I Don’t Know How She Does It is based on the novel by Allison Pearson. Sarah Jessica Parker plays Kate Reddy, whose daily life is a non-stop balancing act - between her job and family. Complicating matters is Kate's charming new business associate Jack (Pierce Brosnan), who begins to prove an unexpected source of temptation.

Straw Dogs is based on The Siege of Trencher's Farm-Straw Dogs by British writer Gordon Williams. In this re-make of a 1971 film, David and Amy Sumner, a Hollywood screenwriter and his actress wife, return to her small hometown in the deep South to prepare the family home for sale after her father's death. Once there, tensions build in their marriage and old conflicts re-emerge with the locals, including Amy's ex-boyfriend Charlie, leading to a violent confrontation.

Killer Elite is based on a shocking true story that pits two of the world's most elite operatives --- Danny, an ex-special ops agent, and Hunter, his longtime mentor --- against the cunning leader of a secret military society. Originally published as The Feather Men by Ranulph Fiennes.

Michael Lewis's Moneyball : the art of winning an unfair game (also in audio) is now adapted in a film starring Brad Pitt as Billy Beane - the Oakland A’s general manager who reinvents his team to outsmart the richer teams by signing undervalued players considered flawed but who have a knack for winning games.

What’s Your Number? is based on the novel 20 Times a Lady by Karyn Bosnak. When Delilah Darling reads a survey revealing that most people have 10.5 sexual partners in their lifetime, she begins to feel like a tramp. She’s slept with 19 men so far --- almost twice the national average. Unwilling to up her number, but also unable to imagine a life of celibacy, Delilah tracks down every man she’s ever slept with in a last-ditch effort to make it work with one of them.

Fabulous Fiction Firsts #287

British television writer/producer/director Simon Toyne's Sanctus * * * opens with a heart-pounding scene high above Ruin, a city in Turkey, in which a monk climbs to the top of a mountain called the Citadel and jumps off, carrying with him an ancient secret that could shatter the foundations of the Christian Church.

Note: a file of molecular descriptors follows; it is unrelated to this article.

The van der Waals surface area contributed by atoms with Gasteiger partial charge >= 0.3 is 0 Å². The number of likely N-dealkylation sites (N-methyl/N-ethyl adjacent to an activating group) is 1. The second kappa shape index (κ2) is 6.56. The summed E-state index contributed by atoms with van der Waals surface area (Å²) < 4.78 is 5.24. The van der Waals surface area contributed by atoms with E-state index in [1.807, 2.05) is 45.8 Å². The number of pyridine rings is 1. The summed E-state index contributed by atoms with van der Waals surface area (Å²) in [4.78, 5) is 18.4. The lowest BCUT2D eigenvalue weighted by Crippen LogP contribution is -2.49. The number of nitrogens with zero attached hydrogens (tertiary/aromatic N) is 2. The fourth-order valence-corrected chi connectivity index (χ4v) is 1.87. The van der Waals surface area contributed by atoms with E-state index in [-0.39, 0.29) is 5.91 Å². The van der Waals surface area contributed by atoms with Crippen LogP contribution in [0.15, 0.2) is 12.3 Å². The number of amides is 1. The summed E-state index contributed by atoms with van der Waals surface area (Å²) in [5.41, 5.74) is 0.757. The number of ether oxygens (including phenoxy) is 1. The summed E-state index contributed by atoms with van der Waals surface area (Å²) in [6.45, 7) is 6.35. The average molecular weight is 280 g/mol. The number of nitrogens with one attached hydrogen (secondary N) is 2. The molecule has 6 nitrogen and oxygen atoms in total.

American newspaper reporter Liv Adamsen learns that her phone number, carved into a small leather strap, has been found inside the monk's stomach. All signs point to the possibility that this might be her brother who went missing years ago. Trying to unravel the mystery of his death might prove too dangerous for Liv. But nothing and no one could hold her back.

This well-researched, high-concept thriller of grand conspiracies is the first in a projected trilogy. Strong female character and non-stop action make this a must-read of the fall publishing season. Foreign rights sold in 27 countries, 100,000-copy first printing.

* * * = Starred reviews

Fabulous Fiction Firsts #285 (August's Nordic Crime Fiction)

This week Denmark's best-selling crime writer Jussi Adler-Olsen makes his U.S. debut with this first novel in the Glass Key Award-winning Department Q series, The Keeper of Lost Causes * * * (translated by Lisa Hartford), called "superlative" and "twisty" by reviewers.

After a near-fatal shooting that left him volatile and guilt-ridden, brilliant Homicide Detective Carl Morck is assigned to run Department Q, a new section of the Copenhagen Police dedicated to resolving the most notorious unsolved crimes.

Between napping and genial banter with his assistant Assad, Morck is surprised to find that one particular case snags his attention - the disappearance of Merete Lynggaard, a beautiful and popular politician who vanished 5 years ago during a ferry crossing and assumed dead.

Only the reader is privy to the fact that Merete is alive, imprisoned and subjected to the most horrendous treatment. "Adler-Olsen deftly advances both stories simultaneously" in this absorbing psychological thriller.

Comparisons to Henning Mankell, Stieg Larsson, and Jo Nesbo are inevitable but this newcomer holds his own, and with strong prose and a sense of humor.

* * * = Starred reviews

Also noteworthy is Michael Ridpath's Where the Shadows Lie * *, smoothly weaving history, legend, and police procedural in the first of a crime series set in Iceland.

Boston PD Detective Magnus Jonson is on loan to the Icelandic Police Force in Reykjavik, and walks right into the murder investigation of Professor Agnar Harldsson. It is a homecoming of sorts for Magnus while keeping him out of the assassins' reach until he could testify on police corruption.

Amid the wild and desolate landscape, rumors swirl of an ancient manuscript connected to an Icelandic saga, and a precious ring of terrible power. Magnus's unorthodox investigative techniques prove problematic with his Icelandic hosts while his father's unsolved murder two decades ago inadvertently comes into play, adding to the complex storyline and the intrigue.

"Ridpath does a fine job of immersing us in Icelandic culture, and Magnus,... is a thoroughly fascinating character. Exotic and compelling, a first-class mystery. " Arnaldur Indriđason is in good company.

* * = Starred reviews

Fabulous Fiction Firsts #282 (Not all Arctic Crime Fiction is Nordic)

Award-winning British journalist M.J. McGrath's White Heat * is a "riveting Arctic mystery that marks the fiction debut of a wickedly talented writer." ~ The New York Times